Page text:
Just starting to bloom for us

Elk, CA(Zone 9a)

Salvia dorisiana, IMHO the best smelling Sage. Reminds me of JuicyFruit chewing gum, ripe apricots and Hawaian Punch (all childhood memories).

Winter leaving soon for us, as signaled by this flower.

Thumbnail by K_Carter
Lizella, GA(Zone 8a)

mmmmm, I can smell it all the way to Georgia,,lol

Candor, NC

Mmm. apricots. We can do peaches here in North Carolina, but not apricots. At least not yet, anyway. Has anyone downloaded the latest USDA Hardiness Zone map?

I've called Salvia dorisiana peach-scented sage. Part of the essential oil is methyl perillate

http://pubs.acs.org/doi/abs/10.1021/jf60199a051

Lizella, GA(Zone 8a)

I did, and it said I am in 8A not 7 anymore.

Elk, CA(Zone 9a)

That many more Salvias you can grow!

Candor, NC

If I can get some small raised beds going, I will be testing S. stolonifera as well as the recently proven hardy S. lineata and S. clinopodioidres in beds, mixed in with a fairly generous amount of pellets of expanded slate, both to deter pine voles and to provide aeration that many tuberous sages seem to need.

The bigger you get your plants, the sooner they will bloom.. There is a technique I want to try for really tender sages. If I have a raised bed, about 2 to 6 feet wide, I plan to bag shredded leaves, not just in 30 gallon bags, but in smaller ones as well. I'll put the big bags around the perimeter, and the smaller ones in between and amongst the plants, then cover with more bags. Someone in Minneapolis - St Paul metro area did this, and kept USDA zone 7 plants alive in his zone 5 garden.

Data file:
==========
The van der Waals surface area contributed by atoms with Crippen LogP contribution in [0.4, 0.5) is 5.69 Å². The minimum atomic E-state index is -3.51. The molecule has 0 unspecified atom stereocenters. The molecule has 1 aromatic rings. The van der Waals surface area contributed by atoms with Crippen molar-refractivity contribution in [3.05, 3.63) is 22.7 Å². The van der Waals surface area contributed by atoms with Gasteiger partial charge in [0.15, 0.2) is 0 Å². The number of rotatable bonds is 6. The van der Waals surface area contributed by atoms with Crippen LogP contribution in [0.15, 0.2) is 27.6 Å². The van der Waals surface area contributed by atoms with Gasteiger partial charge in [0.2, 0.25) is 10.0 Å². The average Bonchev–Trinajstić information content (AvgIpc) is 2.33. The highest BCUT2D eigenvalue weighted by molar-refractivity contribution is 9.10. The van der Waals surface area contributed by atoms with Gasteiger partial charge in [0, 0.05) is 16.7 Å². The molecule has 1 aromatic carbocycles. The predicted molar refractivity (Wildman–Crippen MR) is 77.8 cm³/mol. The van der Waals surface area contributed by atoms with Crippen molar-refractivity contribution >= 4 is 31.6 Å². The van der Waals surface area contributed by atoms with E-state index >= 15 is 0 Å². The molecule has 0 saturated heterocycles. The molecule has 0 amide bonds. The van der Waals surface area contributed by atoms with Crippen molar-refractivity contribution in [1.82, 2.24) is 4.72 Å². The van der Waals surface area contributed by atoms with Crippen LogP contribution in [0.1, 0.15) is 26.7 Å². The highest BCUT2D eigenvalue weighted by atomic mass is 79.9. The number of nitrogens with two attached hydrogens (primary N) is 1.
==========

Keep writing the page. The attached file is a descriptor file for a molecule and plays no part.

Lizella, GA(Zone 8a)

That's interesting ,, let us know how it works.
k.c. yes more salvias the better!!!!

Elk, CA(Zone 9a)

We use either large perlite (in small pots) or lava rock (in large pots) to get the degree of drainage required for these types. Works well.

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